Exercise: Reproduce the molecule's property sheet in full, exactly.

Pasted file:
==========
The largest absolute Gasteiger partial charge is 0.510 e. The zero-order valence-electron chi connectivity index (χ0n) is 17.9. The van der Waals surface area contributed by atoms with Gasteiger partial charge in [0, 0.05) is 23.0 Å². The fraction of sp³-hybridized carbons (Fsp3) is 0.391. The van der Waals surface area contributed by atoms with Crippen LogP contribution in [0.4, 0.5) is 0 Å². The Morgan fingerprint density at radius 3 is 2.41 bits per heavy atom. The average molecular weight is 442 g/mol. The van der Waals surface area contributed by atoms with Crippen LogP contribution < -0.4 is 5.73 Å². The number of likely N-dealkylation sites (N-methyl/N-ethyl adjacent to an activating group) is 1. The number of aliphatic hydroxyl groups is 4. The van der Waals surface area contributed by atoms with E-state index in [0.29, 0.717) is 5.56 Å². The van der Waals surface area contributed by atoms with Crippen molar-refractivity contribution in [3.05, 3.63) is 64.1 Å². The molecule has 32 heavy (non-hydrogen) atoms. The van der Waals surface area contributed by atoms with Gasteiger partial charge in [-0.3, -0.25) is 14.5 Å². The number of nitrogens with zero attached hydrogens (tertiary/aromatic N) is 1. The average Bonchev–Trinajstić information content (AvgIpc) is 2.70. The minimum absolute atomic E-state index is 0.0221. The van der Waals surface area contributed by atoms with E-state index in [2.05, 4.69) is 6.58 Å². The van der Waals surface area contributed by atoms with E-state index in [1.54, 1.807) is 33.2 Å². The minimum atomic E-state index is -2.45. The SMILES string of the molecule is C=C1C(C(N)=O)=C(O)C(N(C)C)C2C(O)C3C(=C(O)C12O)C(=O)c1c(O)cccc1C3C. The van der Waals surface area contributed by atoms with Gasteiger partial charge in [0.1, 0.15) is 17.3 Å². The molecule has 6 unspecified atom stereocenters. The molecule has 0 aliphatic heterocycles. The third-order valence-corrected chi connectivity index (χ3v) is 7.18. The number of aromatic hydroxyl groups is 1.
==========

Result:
The largest absolute Gasteiger partial charge is 0.510 e. The zero-order valence-electron chi connectivity index (χ0n) is 17.9. The van der Waals surface area contributed by atoms with Gasteiger partial charge in [0, 0.05) is 23.0 Å². The fraction of sp³-hybridized carbons (Fsp3) is 0.391. The van der Waals surface area contributed by atoms with Crippen LogP contribution in [0.4, 0.5) is 0 Å². The Morgan fingerprint density at radius 3 is 2.41 bits per heavy atom. The average molecular weight is 442 g/mol. The van der Waals surface area contributed by atoms with Crippen LogP contribution < -0.4 is 5.73 Å². The number of likely N-dealkylation sites (N-methyl/N-ethyl adjacent to an activating group) is 1. The number of aliphatic hydroxyl groups is 4. The van der Waals surface area contributed by atoms with E-state index in [0.29, 0.717) is 5.56 Å². The van der Waals surface area contributed by atoms with Crippen molar-refractivity contribution in [3.05, 3.63) is 64.1 Å². The molecule has 32 heavy (non-hydrogen) atoms. The van der Waals surface area contributed by atoms with Gasteiger partial charge in [-0.3, -0.25) is 14.5 Å². The number of nitrogens with zero attached hydrogens (tertiary/aromatic N) is 1. The average Bonchev–Trinajstić information content (AvgIpc) is 2.70. The minimum absolute atomic E-state index is 0.0221. The van der Waals surface area contributed by atoms with E-state index in [2.05, 4.69) is 6.58 Å². The van der Waals surface area contributed by atoms with E-state index in [1.54, 1.807) is 33.2 Å². The minimum atomic E-state index is -2.45. The SMILES string of the molecule is C=C1C(C(N)=O)=C(O)C(N(C)C)C2C(O)C3C(=C(O)C12O)C(=O)c1c(O)cccc1C3C. The van der Waals surface area contributed by atoms with Gasteiger partial charge in [0.1, 0.15) is 17.3 Å². The molecule has 6 unspecified atom stereocenters. The molecule has 0 aliphatic heterocycles. The third-order valence-corrected chi connectivity index (χ3v) is 7.18. The number of aromatic hydroxyl groups is 1.